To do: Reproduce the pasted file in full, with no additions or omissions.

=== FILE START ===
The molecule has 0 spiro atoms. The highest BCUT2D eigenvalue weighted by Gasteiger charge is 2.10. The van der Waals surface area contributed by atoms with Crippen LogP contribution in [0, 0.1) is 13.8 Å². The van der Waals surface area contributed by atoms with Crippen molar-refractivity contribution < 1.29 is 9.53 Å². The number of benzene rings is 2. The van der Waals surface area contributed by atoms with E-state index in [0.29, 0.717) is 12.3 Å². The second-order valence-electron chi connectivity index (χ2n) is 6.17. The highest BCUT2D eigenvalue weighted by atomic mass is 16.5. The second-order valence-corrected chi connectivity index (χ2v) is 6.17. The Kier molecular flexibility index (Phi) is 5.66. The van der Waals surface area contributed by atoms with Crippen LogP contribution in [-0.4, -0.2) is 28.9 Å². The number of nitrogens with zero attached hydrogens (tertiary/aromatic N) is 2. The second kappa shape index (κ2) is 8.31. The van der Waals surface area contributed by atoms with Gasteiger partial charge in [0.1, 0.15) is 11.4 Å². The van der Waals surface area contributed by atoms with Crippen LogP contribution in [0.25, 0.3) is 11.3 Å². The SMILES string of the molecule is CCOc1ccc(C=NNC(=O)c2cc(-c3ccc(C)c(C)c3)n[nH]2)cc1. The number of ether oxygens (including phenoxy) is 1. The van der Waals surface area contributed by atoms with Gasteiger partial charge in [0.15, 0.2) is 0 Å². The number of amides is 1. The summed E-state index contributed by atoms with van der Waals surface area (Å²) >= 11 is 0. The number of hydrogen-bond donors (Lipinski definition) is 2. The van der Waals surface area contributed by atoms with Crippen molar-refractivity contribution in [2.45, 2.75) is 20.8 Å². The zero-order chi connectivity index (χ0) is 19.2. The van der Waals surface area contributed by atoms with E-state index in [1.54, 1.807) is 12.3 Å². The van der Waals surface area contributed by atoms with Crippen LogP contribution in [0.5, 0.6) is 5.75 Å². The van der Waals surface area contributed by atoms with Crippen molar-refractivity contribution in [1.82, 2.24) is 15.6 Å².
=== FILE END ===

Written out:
The molecule has 0 spiro atoms. The highest BCUT2D eigenvalue weighted by Gasteiger charge is 2.10. The van der Waals surface area contributed by atoms with Crippen LogP contribution in [0, 0.1) is 13.8 Å². The van der Waals surface area contributed by atoms with Crippen molar-refractivity contribution < 1.29 is 9.53 Å². The number of benzene rings is 2. The van der Waals surface area contributed by atoms with E-state index in [0.29, 0.717) is 12.3 Å². The second-order valence-electron chi connectivity index (χ2n) is 6.17. The highest BCUT2D eigenvalue weighted by atomic mass is 16.5. The second-order valence-corrected chi connectivity index (χ2v) is 6.17. The Kier molecular flexibility index (Phi) is 5.66. The van der Waals surface area contributed by atoms with Crippen LogP contribution in [-0.4, -0.2) is 28.9 Å². The number of nitrogens with zero attached hydrogens (tertiary/aromatic N) is 2. The second kappa shape index (κ2) is 8.31. The van der Waals surface area contributed by atoms with Gasteiger partial charge in [0.1, 0.15) is 11.4 Å². The van der Waals surface area contributed by atoms with Crippen LogP contribution in [0.25, 0.3) is 11.3 Å². The SMILES string of the molecule is CCOc1ccc(C=NNC(=O)c2cc(-c3ccc(C)c(C)c3)n[nH]2)cc1. The number of ether oxygens (including phenoxy) is 1. The van der Waals surface area contributed by atoms with Gasteiger partial charge in [0.15, 0.2) is 0 Å². The number of amides is 1. The summed E-state index contributed by atoms with van der Waals surface area (Å²) >= 11 is 0. The number of hydrogen-bond donors (Lipinski definition) is 2. The van der Waals surface area contributed by atoms with Crippen molar-refractivity contribution in [2.45, 2.75) is 20.8 Å². The zero-order chi connectivity index (χ0) is 19.2. The van der Waals surface area contributed by atoms with E-state index in [1.54, 1.807) is 12.3 Å². The van der Waals surface area contributed by atoms with Crippen LogP contribution in [0.5, 0.6) is 5.75 Å². The van der Waals surface area contributed by atoms with Crippen molar-refractivity contribution in [1.82, 2.24) is 15.6 Å².